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City Council Heading City Letter Head


Multi-Modal Transportation in the Comprehensive Plan
May 7, 2002
by Terry Werner

The City Council and County Board soon will vote on the proposed Lincoln-Lancaster County 2025 Comprehensive Plan. Although not perfect, it is a good document, one that many citizens worked long and hard on. I thank them for their dedication and time. The plan provides for many of the things the people of Lincoln seem to value: the preservation of wetlands and prairies; parks and green spaces; a strong and vibrant downtown; and the preservation of our historic areas and older neighborhoods.

The plan describes a bicycle and pedestrian friendly city with neighborhoods designed so that residents live near schools, parks, shopping and jobs. The proposed plan also includes the expenditure of up to 1.4 billion dollars on additional and wider roads, also something citizens seem to want.

Aren't these conflicting visions? It defies reality to think that we can continue to plan our community around the automobile, while retaining the assets we claim to value and want.

Unfortunately, the proposed Comprehensive Plan provides no innovative or forward thinking on transportation. What is included is not a ‘vision', but the ‘status quo", the continuation of responding to the city's transportation needs by building more and wider roadways. It is time, before the opportunity is lost, to move from the status quo of planning our city's future around the automobile, and to promote and provide for multi-modal transportation.

What is multi-modal transportation? It is a well-designed system that is balanced and equitable, and allows people to get around by car, public transit, bicycle, and walking. The public transit component can include buses, light rail or other innovations. It is the preservation of our non-renewable natural resources such as land and fossil fuels. It is the conservation of our environment and quality of life. It is economic development that promotes jobs, innovation, technology and tax savings.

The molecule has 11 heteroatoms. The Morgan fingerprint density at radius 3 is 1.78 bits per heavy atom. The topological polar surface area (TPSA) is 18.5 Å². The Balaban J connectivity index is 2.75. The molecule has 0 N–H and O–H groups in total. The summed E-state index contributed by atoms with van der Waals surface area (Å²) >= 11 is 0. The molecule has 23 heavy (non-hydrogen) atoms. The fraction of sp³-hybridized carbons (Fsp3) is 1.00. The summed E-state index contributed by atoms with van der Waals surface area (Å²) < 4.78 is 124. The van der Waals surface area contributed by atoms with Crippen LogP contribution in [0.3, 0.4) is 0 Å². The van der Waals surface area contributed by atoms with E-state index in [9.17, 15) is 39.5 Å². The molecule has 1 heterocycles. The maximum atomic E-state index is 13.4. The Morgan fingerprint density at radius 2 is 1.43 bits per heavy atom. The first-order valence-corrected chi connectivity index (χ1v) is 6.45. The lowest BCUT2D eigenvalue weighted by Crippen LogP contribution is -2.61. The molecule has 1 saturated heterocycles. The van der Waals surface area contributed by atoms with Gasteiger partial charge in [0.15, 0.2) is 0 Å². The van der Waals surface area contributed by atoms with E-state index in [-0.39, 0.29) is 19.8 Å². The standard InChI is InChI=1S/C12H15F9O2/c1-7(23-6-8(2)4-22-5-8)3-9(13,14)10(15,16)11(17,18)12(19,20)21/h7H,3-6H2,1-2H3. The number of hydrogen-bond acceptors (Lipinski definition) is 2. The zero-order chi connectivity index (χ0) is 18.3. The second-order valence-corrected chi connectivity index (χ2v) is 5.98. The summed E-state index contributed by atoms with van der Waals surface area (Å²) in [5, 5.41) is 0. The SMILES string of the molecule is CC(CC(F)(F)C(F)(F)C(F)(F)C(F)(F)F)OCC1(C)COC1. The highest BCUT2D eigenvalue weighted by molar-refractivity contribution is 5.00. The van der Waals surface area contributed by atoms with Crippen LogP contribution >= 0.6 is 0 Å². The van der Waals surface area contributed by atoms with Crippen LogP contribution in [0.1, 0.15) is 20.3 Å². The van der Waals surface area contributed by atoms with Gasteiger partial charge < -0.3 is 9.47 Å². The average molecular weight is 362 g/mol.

How do we get there? We need a dedicated Department of Transportation in the City and a Multi-Modal Transportation Plan.

Public transportation has long been overlooked, not only by our city, but by the State. Note, that Nebraska has a Department of Roads, but not a Department of Transportation. Locally, we have a Planning Department, but the attention given to transportation is limited to the new developments that come before them. Building those miles of roadways is a primary responsibility of the Public Works Department which also manages StarTran bus service, Lincoln's one and only public transportation system. I mean no disparagement to the dedicated, hard working and talented city employees, but in regards to transportation matters, their job is to maintain the status quo.

Lincoln and Lancaster County need, and I propose to add to the Comprehensive Plan, the creation of the Department of Multi-Modal Transportation. Overall, the moving of persons by methods other than the automobile, simply does not get the attention needed to plan for our future. The charge of this department would be to create and manage a multi-modal transportation plan. The right person, with shared staff, could do wonders for the future of our city.

While some might believe we can't afford to, I maintain we can't afford not to move in this direction. Our beautiful city is rapidly growing, and the efficient movement of people will only continue to become more complex. A part of the long term vision must be looking at the breadth of transportation modes and ensuring that all are considered in our year-to-year planning. This must be a stand alone department advocating only for multi-modal transportation within the larger City Plan. The City and County need a Multi-Modal Transportation Plan that goes beyond adding more roadways. A specialist, the first hire for the new transportation department, would lead the development of this essential document which must be equal in consideration and importance as those plans to build roads.

The "status quo" is hard to change. We love our cars, and that is not to be faulted; however, it is not only possible, but essential to our quality of life that we shift our thinking about the routine and daily use of our automobiles. Policymakers and citizens alike have a responsibility to work toward the provision of alternate transportation modes that are accessible, affordable, efficient, and cost effective. Of no small consideration is the gross inequity resulting of our current practice of seeing transportation as only the building of roads. Consider the fact that fully half of our population do not drive. This includes many of the elderly, and the physically and mentally challenged who are not able to drive. This includes many of the poor who cannot afford to purchase and maintain an automobile (lack of transportation is also a factor in unemployment among the New Americans in out community). Finally, this includes our children.

Our current system, building more roads is exclusive, inequitable, inaccessible and an expensive system that privileges the half of the population that are automobile drivers. Roads are a huge expense to our community.

The possibilities are limited only by our imaginations and creativity; the means of doing so are limited only by our will and courage to establish priorities that differ from "business as usual."

I understand that this may not be in next year's budget, but certainly it must be part of our ‘vision'.

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